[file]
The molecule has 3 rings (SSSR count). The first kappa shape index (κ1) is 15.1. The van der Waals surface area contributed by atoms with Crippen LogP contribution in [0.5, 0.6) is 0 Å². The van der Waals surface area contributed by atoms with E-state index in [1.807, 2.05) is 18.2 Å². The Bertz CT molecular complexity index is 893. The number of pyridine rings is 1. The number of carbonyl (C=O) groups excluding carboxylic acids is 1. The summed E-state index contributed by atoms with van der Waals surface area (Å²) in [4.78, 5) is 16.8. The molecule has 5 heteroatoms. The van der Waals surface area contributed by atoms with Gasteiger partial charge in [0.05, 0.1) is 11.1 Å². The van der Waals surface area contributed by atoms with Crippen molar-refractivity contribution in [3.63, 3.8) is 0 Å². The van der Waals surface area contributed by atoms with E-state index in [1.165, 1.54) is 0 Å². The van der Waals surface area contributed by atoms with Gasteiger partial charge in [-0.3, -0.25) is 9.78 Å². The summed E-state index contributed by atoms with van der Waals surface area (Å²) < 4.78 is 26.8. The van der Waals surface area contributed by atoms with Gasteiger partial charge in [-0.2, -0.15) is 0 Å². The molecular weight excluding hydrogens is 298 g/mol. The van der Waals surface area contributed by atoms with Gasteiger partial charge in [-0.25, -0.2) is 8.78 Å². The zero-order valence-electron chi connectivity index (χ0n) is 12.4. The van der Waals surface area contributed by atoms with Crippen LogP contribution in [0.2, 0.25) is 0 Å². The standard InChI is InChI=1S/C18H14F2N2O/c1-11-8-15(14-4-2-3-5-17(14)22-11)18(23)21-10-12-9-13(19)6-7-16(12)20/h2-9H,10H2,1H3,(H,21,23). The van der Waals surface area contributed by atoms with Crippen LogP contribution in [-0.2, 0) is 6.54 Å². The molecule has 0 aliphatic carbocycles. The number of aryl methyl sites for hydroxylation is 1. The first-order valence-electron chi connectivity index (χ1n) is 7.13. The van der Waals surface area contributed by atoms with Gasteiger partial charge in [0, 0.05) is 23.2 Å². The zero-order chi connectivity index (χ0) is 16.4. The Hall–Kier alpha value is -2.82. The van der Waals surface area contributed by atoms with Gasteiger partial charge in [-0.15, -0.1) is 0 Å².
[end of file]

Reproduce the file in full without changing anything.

The molecule has 3 rings (SSSR count). The first kappa shape index (κ1) is 15.1. The van der Waals surface area contributed by atoms with Crippen LogP contribution in [0.5, 0.6) is 0 Å². The van der Waals surface area contributed by atoms with E-state index in [1.807, 2.05) is 18.2 Å². The Bertz CT molecular complexity index is 893. The number of pyridine rings is 1. The number of carbonyl (C=O) groups excluding carboxylic acids is 1. The summed E-state index contributed by atoms with van der Waals surface area (Å²) in [4.78, 5) is 16.8. The molecule has 5 heteroatoms. The van der Waals surface area contributed by atoms with Gasteiger partial charge in [0.05, 0.1) is 11.1 Å². The van der Waals surface area contributed by atoms with Crippen molar-refractivity contribution in [3.63, 3.8) is 0 Å². The van der Waals surface area contributed by atoms with E-state index in [1.165, 1.54) is 0 Å². The van der Waals surface area contributed by atoms with Gasteiger partial charge in [-0.3, -0.25) is 9.78 Å². The summed E-state index contributed by atoms with van der Waals surface area (Å²) < 4.78 is 26.8. The van der Waals surface area contributed by atoms with Gasteiger partial charge in [-0.2, -0.15) is 0 Å². The molecular weight excluding hydrogens is 298 g/mol. The van der Waals surface area contributed by atoms with Gasteiger partial charge in [-0.25, -0.2) is 8.78 Å². The zero-order valence-electron chi connectivity index (χ0n) is 12.4. The van der Waals surface area contributed by atoms with Crippen LogP contribution in [0.2, 0.25) is 0 Å². The standard InChI is InChI=1S/C18H14F2N2O/c1-11-8-15(14-4-2-3-5-17(14)22-11)18(23)21-10-12-9-13(19)6-7-16(12)20/h2-9H,10H2,1H3,(H,21,23). The van der Waals surface area contributed by atoms with Crippen LogP contribution in [-0.2, 0) is 6.54 Å². The molecule has 0 aliphatic carbocycles. The number of aryl methyl sites for hydroxylation is 1. The first-order valence-electron chi connectivity index (χ1n) is 7.13. The van der Waals surface area contributed by atoms with Gasteiger partial charge in [0, 0.05) is 23.2 Å². The zero-order chi connectivity index (χ0) is 16.4. The Hall–Kier alpha value is -2.82. The van der Waals surface area contributed by atoms with Gasteiger partial charge in [-0.15, -0.1) is 0 Å².